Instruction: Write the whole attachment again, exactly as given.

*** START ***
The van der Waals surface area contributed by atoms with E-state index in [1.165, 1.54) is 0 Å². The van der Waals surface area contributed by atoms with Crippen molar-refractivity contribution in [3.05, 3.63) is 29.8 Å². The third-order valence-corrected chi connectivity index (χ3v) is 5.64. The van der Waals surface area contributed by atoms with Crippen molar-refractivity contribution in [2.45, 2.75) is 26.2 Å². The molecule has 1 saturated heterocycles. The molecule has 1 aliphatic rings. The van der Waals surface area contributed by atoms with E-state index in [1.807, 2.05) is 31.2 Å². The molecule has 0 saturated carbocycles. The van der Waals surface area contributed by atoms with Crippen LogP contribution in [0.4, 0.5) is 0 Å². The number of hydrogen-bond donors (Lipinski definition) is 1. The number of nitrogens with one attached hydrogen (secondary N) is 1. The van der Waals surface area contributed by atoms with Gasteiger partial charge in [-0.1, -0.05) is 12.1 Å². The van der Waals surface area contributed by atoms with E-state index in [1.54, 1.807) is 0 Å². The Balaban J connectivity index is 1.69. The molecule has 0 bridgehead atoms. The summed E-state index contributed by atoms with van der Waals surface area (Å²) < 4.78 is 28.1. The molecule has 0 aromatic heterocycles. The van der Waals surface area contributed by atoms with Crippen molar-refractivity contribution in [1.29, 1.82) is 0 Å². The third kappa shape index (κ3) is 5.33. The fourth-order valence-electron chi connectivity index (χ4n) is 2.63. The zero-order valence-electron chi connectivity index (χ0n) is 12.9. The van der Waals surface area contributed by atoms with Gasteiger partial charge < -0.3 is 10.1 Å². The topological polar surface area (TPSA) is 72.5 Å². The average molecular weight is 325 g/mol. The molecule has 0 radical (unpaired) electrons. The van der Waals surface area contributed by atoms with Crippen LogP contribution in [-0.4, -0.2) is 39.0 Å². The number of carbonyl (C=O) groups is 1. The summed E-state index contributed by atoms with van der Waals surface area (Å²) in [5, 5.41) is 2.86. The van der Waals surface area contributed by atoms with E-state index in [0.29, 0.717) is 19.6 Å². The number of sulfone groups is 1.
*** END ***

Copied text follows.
The van der Waals surface area contributed by atoms with E-state index in [1.165, 1.54) is 0 Å². The van der Waals surface area contributed by atoms with Crippen molar-refractivity contribution in [3.05, 3.63) is 29.8 Å². The third-order valence-corrected chi connectivity index (χ3v) is 5.64. The van der Waals surface area contributed by atoms with Crippen molar-refractivity contribution in [2.45, 2.75) is 26.2 Å². The molecule has 1 saturated heterocycles. The molecule has 1 aliphatic rings. The van der Waals surface area contributed by atoms with E-state index in [1.807, 2.05) is 31.2 Å². The molecule has 0 saturated carbocycles. The van der Waals surface area contributed by atoms with Crippen LogP contribution in [0.4, 0.5) is 0 Å². The number of hydrogen-bond donors (Lipinski definition) is 1. The number of nitrogens with one attached hydrogen (secondary N) is 1. The van der Waals surface area contributed by atoms with Gasteiger partial charge in [-0.1, -0.05) is 12.1 Å². The van der Waals surface area contributed by atoms with E-state index in [1.54, 1.807) is 0 Å². The Balaban J connectivity index is 1.69. The molecule has 0 bridgehead atoms. The summed E-state index contributed by atoms with van der Waals surface area (Å²) < 4.78 is 28.1. The molecule has 0 aromatic heterocycles. The van der Waals surface area contributed by atoms with Crippen molar-refractivity contribution in [1.29, 1.82) is 0 Å². The third kappa shape index (κ3) is 5.33. The fourth-order valence-electron chi connectivity index (χ4n) is 2.63. The zero-order valence-electron chi connectivity index (χ0n) is 12.9. The van der Waals surface area contributed by atoms with Gasteiger partial charge < -0.3 is 10.1 Å². The topological polar surface area (TPSA) is 72.5 Å². The average molecular weight is 325 g/mol. The molecule has 0 radical (unpaired) electrons. The van der Waals surface area contributed by atoms with Crippen LogP contribution in [-0.4, -0.2) is 39.0 Å². The number of carbonyl (C=O) groups is 1. The summed E-state index contributed by atoms with van der Waals surface area (Å²) in [5, 5.41) is 2.86. The van der Waals surface area contributed by atoms with E-state index in [0.29, 0.717) is 19.6 Å². The number of sulfone groups is 1.